Nature has figured out how to do computation and storage very efficiently. Computing in nature is imprecise but very robust and energy efficient. Data storage in nature is dense and durable. This talk will cover two efforts on using ideas and parts from nature to build better computers.
The first part will be about approximate computing. A significant proportion of computer system resources are devoted to applications that can inherently tolerate inaccuracies in their data, execution and communication. Hence, approximate computing is promising for performance and energy efficiency. However, taking advantage of approximate computing needs: language support to specify where and how to apply approximation; analysis and mechanisms that ensure good output quality; and hardware/system support that take advantage of approximation.
The second part of the talk will cover using synthetic DNA for data storage. DNA is a very dense and durable storage medium, so repurposing it for data storage has significant appeal. I will describe an archival storage system that uses DNA as a medium, and will discuss how progress in the biotech industry can be leveraged to achieve it.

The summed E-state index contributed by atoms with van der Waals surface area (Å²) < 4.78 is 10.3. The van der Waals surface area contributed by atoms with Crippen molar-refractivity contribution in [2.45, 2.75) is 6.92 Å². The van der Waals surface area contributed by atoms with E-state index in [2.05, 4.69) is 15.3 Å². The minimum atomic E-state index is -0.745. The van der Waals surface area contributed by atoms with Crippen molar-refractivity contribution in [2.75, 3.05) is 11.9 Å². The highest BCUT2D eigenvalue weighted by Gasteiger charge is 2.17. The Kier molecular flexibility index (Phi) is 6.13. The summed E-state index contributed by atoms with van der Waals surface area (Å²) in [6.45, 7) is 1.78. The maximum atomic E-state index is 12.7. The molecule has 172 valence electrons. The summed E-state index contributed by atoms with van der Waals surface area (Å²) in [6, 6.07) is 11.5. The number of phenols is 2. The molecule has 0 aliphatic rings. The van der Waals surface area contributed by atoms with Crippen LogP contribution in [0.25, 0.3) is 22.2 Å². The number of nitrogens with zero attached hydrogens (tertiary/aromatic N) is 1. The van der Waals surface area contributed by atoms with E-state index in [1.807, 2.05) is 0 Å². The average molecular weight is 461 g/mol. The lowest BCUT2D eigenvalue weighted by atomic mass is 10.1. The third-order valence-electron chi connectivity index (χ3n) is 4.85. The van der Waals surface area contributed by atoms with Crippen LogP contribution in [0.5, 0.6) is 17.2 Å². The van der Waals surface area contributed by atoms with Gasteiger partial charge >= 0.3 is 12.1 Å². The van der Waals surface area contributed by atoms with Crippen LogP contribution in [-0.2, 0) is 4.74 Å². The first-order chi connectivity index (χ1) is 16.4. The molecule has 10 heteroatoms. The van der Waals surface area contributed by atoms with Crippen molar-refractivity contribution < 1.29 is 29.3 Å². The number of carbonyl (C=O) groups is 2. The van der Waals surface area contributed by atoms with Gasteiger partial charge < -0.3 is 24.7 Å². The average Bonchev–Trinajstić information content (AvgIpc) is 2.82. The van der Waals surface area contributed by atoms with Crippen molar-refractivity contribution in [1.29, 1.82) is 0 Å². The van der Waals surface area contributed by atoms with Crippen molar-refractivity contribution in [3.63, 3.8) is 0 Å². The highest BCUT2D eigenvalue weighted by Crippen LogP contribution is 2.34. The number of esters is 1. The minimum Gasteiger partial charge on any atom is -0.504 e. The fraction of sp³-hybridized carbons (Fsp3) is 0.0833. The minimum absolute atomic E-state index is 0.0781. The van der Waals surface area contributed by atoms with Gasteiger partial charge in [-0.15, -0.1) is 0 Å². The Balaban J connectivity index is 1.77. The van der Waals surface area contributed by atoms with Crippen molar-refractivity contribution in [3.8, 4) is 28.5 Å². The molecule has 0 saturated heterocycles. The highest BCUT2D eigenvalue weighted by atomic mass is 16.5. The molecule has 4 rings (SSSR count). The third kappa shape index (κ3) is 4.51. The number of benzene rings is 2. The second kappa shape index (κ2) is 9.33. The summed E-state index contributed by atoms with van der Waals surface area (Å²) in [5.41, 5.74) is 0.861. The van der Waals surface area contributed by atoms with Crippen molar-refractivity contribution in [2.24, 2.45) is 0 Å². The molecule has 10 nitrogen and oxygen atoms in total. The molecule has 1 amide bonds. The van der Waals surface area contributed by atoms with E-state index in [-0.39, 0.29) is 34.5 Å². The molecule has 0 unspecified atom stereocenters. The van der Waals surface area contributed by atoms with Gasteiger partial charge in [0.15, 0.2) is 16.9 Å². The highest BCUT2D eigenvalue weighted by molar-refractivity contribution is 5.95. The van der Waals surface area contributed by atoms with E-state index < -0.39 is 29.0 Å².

Luis Ceze is the Torode Family Associate Professor in the Computer Science and Engineering Department at the University of Washington.
His research focuses on the intersection of computer architecture, programming languages, OS and biology. He is a recipient of an NSF CAREER Award, a Sloan Research Fellowship, a Microsoft Research Faculty Fellowship and the 2013 IEEE TCCA Young Computer Architect Award.
He was born and raised in Sao Paulo, Brazil, where it drizzles all the time; he now (mostly) lives in the similarly drizzly Seattle. When he is not working he is found either eating or cooking.